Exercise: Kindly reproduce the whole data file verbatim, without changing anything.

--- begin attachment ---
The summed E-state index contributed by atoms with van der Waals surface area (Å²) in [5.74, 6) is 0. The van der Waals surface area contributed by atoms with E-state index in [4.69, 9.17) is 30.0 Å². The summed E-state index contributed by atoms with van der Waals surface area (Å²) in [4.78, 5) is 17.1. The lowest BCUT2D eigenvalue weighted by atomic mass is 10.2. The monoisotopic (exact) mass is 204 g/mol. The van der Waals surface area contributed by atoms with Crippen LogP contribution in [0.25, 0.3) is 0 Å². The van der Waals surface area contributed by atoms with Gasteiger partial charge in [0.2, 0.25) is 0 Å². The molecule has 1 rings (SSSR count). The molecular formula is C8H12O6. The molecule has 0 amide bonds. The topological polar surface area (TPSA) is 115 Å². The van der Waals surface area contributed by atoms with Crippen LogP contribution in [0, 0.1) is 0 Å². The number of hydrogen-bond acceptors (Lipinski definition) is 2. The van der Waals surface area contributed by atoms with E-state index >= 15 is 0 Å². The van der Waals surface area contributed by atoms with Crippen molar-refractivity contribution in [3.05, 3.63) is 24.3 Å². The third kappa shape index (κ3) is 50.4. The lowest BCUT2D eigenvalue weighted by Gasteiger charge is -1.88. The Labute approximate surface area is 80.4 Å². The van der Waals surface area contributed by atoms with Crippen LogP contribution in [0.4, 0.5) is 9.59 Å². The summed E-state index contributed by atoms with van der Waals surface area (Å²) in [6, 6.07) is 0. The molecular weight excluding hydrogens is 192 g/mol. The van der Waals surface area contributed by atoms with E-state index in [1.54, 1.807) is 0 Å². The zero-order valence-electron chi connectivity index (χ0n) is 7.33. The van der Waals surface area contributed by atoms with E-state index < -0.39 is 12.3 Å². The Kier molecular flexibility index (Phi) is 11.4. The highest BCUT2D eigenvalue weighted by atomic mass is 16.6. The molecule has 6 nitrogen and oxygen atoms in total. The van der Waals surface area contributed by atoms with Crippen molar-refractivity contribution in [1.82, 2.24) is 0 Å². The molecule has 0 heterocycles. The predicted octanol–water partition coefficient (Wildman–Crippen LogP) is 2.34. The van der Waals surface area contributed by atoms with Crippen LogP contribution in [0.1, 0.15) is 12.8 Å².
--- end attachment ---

The summed E-state index contributed by atoms with van der Waals surface area (Å²) in [5.74, 6) is 0. The van der Waals surface area contributed by atoms with E-state index in [4.69, 9.17) is 30.0 Å². The summed E-state index contributed by atoms with van der Waals surface area (Å²) in [4.78, 5) is 17.1. The lowest BCUT2D eigenvalue weighted by atomic mass is 10.2. The monoisotopic (exact) mass is 204 g/mol. The van der Waals surface area contributed by atoms with Crippen LogP contribution in [0.25, 0.3) is 0 Å². The van der Waals surface area contributed by atoms with Gasteiger partial charge in [0.2, 0.25) is 0 Å². The molecule has 1 rings (SSSR count). The molecular formula is C8H12O6. The molecule has 0 amide bonds. The topological polar surface area (TPSA) is 115 Å². The van der Waals surface area contributed by atoms with Crippen LogP contribution in [0, 0.1) is 0 Å². The number of hydrogen-bond acceptors (Lipinski definition) is 2. The van der Waals surface area contributed by atoms with E-state index >= 15 is 0 Å². The van der Waals surface area contributed by atoms with Crippen molar-refractivity contribution in [3.05, 3.63) is 24.3 Å². The third kappa shape index (κ3) is 50.4. The lowest BCUT2D eigenvalue weighted by Gasteiger charge is -1.88. The Labute approximate surface area is 80.4 Å². The van der Waals surface area contributed by atoms with Crippen LogP contribution in [0.4, 0.5) is 9.59 Å². The summed E-state index contributed by atoms with van der Waals surface area (Å²) in [6, 6.07) is 0. The molecular weight excluding hydrogens is 192 g/mol. The van der Waals surface area contributed by atoms with E-state index in [1.54, 1.807) is 0 Å². The zero-order valence-electron chi connectivity index (χ0n) is 7.33. The van der Waals surface area contributed by atoms with E-state index < -0.39 is 12.3 Å². The Kier molecular flexibility index (Phi) is 11.4. The highest BCUT2D eigenvalue weighted by atomic mass is 16.6. The molecule has 6 nitrogen and oxygen atoms in total. The van der Waals surface area contributed by atoms with Crippen molar-refractivity contribution in [1.82, 2.24) is 0 Å². The molecule has 0 heterocycles. The predicted octanol–water partition coefficient (Wildman–Crippen LogP) is 2.34. The van der Waals surface area contributed by atoms with Crippen LogP contribution in [0.1, 0.15) is 12.8 Å².